macnamania

 

(some of) your burning questions answered

so, my mom sent me a list of questions people have been asking her about me, and I’m sitting at a computer at peace corps headquarters in DSM for free (and with air conditioning!) so I figured I’d answer a few this morning.

1. How do you give tests? Do you just ask the questions orally, copy the questions on sheets of paper for each student? write the questions on a chalk board? or what???

For exams (midterms and finals) I submit a handwritten test to the school secretary who then prints it out on duplication paper (I’m not sure what exactly it is called) and so each student gets a copy of the test as well as lined paper to write their answers on. We also have weekly tests – each monday for the first two periods of the day the students take two quizzes in two different rotating subjects, so about two tests per subject per term. Because these are just short tests, usually only 5 questions or so, the teacher writes the questions on the chalk board and the students use notebook paper to write their answers.

The biggest problems with writing test questions on the chalk board are the limited space and poor quality of some of the chalkboards, but we make due.

2. What do your students write with and on?

Tanzanian students do all of their writing with blue or black pens. Even math and physics computations, which drives me crazy, because I think they should be done in pencil. Any diagrams that the students draw are done in pencil. Pencils are usually lacking among the students, which means if they have a diagram to draw during class or on a test (TZ teachers/exams are huge on diagram drawing) we have to wait for students to finish and pass around the pencils to those who don’t have them. Students, teachers and everyone who does any sort of writing use what we call daftaris (daf-tar-ees) which are notebooks made of lined paper and held together by staples, or ledger books which are kind of like thick composition books (you know, the ones with the black and white marble designed covers).

Oddly enough, the standard size of reem paper in TZ is about 3 or 4 inches longer than in the US.

3. Other than collecting rain water, how do you get your water?

I have 2 huge buckets that I store water in, so when it rains I fill those up and the water lasts me quite a while. My school, and house is on a large and steep hill surrounded on 3 sides by rivers and springs and streams, and the mountains that I live in are filled with small streams, so if it hasn’t rained recently and I need to replenish my supplies I have some students bring me a few buckets of water from the nearest spring. I’d do it myself, and probably will have to now that we are on school break and there won’t be students around, but the hill is pretty kali (swahili for fierce) and I don’t think I’d be able to chote (haul) more than half a bucket at a time for the first couple trips. I’ll keep you posted on my future water choting adventures.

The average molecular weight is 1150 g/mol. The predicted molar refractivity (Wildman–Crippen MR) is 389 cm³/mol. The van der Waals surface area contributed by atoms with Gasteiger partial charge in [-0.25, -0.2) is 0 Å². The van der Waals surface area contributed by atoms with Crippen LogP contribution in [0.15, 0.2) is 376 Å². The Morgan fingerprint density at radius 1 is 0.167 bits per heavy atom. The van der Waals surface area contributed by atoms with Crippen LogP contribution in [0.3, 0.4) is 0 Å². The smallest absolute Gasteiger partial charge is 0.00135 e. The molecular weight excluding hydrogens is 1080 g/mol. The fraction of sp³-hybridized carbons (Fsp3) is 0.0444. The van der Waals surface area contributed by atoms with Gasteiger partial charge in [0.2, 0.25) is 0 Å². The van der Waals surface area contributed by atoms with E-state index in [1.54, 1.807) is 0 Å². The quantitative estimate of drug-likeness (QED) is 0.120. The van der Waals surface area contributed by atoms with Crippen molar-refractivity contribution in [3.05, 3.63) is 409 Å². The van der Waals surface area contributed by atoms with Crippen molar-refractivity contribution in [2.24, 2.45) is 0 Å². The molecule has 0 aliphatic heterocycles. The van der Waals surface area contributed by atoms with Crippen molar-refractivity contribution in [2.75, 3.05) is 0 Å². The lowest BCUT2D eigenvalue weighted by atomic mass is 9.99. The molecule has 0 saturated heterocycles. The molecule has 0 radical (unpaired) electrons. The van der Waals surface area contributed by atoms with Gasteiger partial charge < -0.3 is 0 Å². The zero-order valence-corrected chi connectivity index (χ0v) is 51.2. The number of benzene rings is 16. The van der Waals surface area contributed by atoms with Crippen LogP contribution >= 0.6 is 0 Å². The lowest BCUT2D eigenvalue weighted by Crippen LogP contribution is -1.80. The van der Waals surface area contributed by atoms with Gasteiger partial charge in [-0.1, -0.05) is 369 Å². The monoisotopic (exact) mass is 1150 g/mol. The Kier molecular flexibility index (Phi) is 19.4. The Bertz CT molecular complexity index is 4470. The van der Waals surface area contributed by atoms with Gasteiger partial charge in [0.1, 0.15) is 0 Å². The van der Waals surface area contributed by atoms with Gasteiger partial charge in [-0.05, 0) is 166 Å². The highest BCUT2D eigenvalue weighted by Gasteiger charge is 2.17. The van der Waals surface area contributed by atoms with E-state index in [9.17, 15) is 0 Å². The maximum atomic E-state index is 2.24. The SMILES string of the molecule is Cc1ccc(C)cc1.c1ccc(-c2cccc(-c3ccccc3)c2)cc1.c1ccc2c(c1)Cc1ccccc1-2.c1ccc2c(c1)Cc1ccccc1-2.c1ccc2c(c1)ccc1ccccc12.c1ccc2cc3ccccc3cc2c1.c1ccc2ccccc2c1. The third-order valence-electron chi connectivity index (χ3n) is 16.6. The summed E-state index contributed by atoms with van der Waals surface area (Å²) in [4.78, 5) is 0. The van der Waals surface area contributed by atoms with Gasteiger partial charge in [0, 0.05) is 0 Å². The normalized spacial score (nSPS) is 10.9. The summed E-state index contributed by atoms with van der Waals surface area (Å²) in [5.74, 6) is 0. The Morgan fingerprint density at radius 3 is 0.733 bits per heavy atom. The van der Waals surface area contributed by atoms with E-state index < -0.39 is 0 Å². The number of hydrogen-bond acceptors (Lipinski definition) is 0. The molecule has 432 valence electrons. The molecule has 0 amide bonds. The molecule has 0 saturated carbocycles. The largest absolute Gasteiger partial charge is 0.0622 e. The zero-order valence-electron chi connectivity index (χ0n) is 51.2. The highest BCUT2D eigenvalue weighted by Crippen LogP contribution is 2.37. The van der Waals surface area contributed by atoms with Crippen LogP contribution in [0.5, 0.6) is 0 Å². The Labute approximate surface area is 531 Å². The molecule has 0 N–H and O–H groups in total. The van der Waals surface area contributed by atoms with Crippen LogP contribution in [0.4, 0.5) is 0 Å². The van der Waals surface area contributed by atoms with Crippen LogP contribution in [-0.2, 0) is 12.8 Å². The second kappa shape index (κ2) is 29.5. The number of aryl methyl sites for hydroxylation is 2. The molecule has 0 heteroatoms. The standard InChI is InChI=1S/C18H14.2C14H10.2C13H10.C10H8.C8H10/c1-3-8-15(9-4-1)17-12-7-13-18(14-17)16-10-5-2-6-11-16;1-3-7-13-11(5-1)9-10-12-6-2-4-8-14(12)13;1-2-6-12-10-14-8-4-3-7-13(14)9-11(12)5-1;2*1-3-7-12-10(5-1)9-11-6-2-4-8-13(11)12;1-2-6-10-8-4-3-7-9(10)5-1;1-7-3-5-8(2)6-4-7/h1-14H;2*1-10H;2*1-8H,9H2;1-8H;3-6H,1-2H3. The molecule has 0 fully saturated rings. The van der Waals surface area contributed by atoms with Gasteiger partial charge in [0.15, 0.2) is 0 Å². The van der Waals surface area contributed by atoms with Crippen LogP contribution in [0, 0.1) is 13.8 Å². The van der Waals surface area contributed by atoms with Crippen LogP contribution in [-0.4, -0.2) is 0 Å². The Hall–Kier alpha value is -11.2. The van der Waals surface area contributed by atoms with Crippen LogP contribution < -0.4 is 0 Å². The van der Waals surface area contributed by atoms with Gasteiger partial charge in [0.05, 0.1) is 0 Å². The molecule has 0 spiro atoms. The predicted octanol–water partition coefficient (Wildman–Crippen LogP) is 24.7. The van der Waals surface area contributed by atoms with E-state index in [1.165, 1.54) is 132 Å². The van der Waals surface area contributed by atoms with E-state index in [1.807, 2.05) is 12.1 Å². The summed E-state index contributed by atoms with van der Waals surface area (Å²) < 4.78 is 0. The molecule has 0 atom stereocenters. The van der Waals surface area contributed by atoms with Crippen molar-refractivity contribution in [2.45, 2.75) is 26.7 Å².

4. Is your village all Muslim? or are there any other churches nearby? (this is not a Catholic guilt question)

My village and school is about 80% Muslim. The rest of the Tanzanians are various forms of Christian, but the only church in the area that I know of is Lutheran, as the entire area was settled/colonized/mission-ized (is that a word?) by the German Lutheran church. I have been to the Lutheran church a few times, and as far as I know it is pretty typical for a Lutheran church, except in swahili.

5. Are you learning about Islam?

Surprisingly no. Or at least very little other than when call to prayer is or when Muslim holidays are. I haven’t really made too much of an effort to though. One of my student’s fathers teaches some of the Islam classes at our school and I’ve been to visit his family a few times, but usually they ask me about Islam in America, which I know even less about…

Comments: 1 Comment

One Comment on “(some of) your burning questions answered”

  1. Anonymous Says:

    …please where can I buy a unicorn?

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